New Zealand introduces retirement visas


From March 29 British people hoping to spend some or all of their retirement to New Zealand will be able to apply for residency under a new type of visa.

The “retirement” category is open to those aged 65 and over, and takes the form of either a parent retirement visa – for those with family in the country – or a temporary retirement visa for those who have no existing relationship with New Zealand.

Previous to this, Immigration New Zealand did not have a fixed retirement policy, and did not accept British migrants over the age of 56.

The temporary retirement visa offers a two year permit for British people who wish to spend some of their retirement in New Zealand, provided that they invest in the country.

It requires at least NZ $750,000 (£345,000) in qualifying investments, as well as $500,000 (£230,000) for maintenance, and an annual income of at least $60,000 (£28,000) from pensions and other investments. It can be renewed after two years, provided that settlers continue to meet the criteria.

The parent visa grants permanent residency to applicants who have an equal number or more of their family inside New Zealand than anywhere else. These applicants are however also required to meet financial criteria, as they must offer at least NZ $1 million (£465,000) in qualifying investments over four years, as well as $500,000 for maintenance and an income of at least $60,000 per annum.

Christopher Noakes, a senior consultant for New Zealand immigration consultancy IMMagine, said that the new visa “marked an important change in visa legislation. Previous to this, British people could only really come to New Zealand under working visas, the cut off point of which was just 56.

“However, the amount of people who will take up this opportunity remains to be seen, as the financial requirements the government has imposed are very restrictive. It is unlikely many retired people will be able to find this much money, especially for more than two years.”

There are around 215,000 British expats living in New Zealand, and statistics from New Zealand Department of Labour show that the UK is the largest source country of migrants approved for permanent residency (17 per cent). However, the rate of migration from the UK has fallen during the economic slowdown of the past few years.

British expats living in New Zealand were among those disappointed on March 16th when the European Court of Human Rights ruled that many expatriate British pensioners would not have their frozen pensions indexed to reflect inflation.

Cathrine Burnett, who works for the migration agency Migration Matters, said: “Like Australia and many other countries outside the EU, New Zealand is a place which it difficult for Britons to retire to unless they have substantial wealth. Australia has had a retirement visa in place for quite some time, but financial eligibility requirements for this visa are also quite high, though it is at least for a four year period.

“I would suggest pensioners consider applying for the visitor visa, which allows you to spend six months of the year in New Zealand. I like to describe it as an endless summer – summer in the northern hemisphere, then summer in the southern hemisphere. It doesn’t sound bad to me.”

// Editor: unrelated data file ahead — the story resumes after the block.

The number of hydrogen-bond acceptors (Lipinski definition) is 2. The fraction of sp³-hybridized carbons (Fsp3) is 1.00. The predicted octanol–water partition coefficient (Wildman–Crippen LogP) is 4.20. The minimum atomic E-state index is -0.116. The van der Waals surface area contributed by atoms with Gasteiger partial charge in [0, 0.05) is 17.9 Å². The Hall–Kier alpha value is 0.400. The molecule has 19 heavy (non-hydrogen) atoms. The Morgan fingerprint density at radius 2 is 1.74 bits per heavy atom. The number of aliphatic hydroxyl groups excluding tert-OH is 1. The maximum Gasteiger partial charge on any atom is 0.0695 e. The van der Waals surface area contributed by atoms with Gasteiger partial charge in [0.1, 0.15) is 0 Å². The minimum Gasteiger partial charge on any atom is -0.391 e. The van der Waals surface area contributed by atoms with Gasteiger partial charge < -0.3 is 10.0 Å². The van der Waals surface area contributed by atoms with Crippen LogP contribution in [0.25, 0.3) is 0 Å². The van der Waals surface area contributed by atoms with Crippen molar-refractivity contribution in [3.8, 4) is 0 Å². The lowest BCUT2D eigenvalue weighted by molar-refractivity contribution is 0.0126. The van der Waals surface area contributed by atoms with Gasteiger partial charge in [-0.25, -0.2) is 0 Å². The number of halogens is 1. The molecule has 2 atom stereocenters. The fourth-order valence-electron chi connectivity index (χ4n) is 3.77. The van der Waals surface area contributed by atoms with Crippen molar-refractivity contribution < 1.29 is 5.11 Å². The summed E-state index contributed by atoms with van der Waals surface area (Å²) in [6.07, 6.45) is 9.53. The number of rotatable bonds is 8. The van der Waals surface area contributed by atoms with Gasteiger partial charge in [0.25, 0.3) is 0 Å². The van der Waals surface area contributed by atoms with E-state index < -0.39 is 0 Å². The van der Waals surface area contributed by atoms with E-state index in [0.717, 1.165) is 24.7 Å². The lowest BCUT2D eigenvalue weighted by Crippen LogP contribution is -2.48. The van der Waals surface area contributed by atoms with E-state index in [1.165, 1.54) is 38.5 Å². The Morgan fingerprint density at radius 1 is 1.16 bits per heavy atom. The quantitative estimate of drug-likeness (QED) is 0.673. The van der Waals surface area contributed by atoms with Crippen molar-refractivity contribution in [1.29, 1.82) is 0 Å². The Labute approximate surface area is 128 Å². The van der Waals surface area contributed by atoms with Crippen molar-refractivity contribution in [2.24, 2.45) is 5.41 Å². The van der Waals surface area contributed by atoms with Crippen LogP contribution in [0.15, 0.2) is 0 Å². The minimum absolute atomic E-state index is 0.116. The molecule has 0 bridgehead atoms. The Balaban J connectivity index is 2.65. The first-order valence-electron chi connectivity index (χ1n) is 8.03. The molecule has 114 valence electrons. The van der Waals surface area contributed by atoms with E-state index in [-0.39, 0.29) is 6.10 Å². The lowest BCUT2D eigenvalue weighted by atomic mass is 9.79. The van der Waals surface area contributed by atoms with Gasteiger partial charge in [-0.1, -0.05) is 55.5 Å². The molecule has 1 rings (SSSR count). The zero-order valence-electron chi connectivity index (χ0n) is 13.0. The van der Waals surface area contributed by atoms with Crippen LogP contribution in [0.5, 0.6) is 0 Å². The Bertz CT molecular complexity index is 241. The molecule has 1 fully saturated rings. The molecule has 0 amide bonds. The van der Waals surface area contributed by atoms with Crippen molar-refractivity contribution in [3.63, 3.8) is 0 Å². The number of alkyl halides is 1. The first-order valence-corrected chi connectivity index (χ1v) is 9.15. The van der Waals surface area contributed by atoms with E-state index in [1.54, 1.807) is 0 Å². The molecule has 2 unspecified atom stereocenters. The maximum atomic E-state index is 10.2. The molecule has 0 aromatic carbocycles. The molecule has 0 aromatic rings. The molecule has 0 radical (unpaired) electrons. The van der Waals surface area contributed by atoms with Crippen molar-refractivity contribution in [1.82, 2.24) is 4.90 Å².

Lori Hope, 63, is a British expat who moved to New Zealand in her early fifties after the end of a relationship. “I wanted to make a fresh start, and decided to go to New Zealand because it was as far away as I could possibly get. I’d managed a project to help women get back to work after having children in Britain, something that New Zealand had little experience of, and so managed to get a skilled migrant visa. I haven’t looked back. It’s a beautiful country, with a great climate, friendly people and a safe environment.”

There are, however, some disadvantages for older people who are considering moving to the country. “The pension situation is difficult. I used to receive a $1,500 pension a month – with the current exchange rates, it’s about $950. I know people who have sold their houses in Britain, but don’t dare to move the money to a New Zealand bank until the exchange rate improves.”

“Also, it’s such a small country that the economy is less developed, less competitive, and you can’t get some things as cheaply as elsewhere – flights, for example. The Brits miss big shops like Ikea and Marks and Spencers, and even aspects like the quality of journalism can be difficult to get used to – we’ve really only got one paper you could call national, as everything else is regional. However, if you‘re brave enough to go, then I’d say do it. It really can give you a new lease of life.”

Michelle Mitchell, charity director of Age Concern and Help the Aged, said: “A large number of UK pensioners currently live overseas, with over nine per cent of UK state pensions being paid abroad. Retiring abroad can be a great experience for many, but clearly living in another country is very different from holidaying there.

“We would encourage anyone thinking about retiring abroad to do their homework first. Thinking ahead about your situation changing and what health and social care services and benefits will be available may help people to avoid potential problems.”

Application forms and guidelines for different types of visa are available from Immigration New Zealand’s official website.


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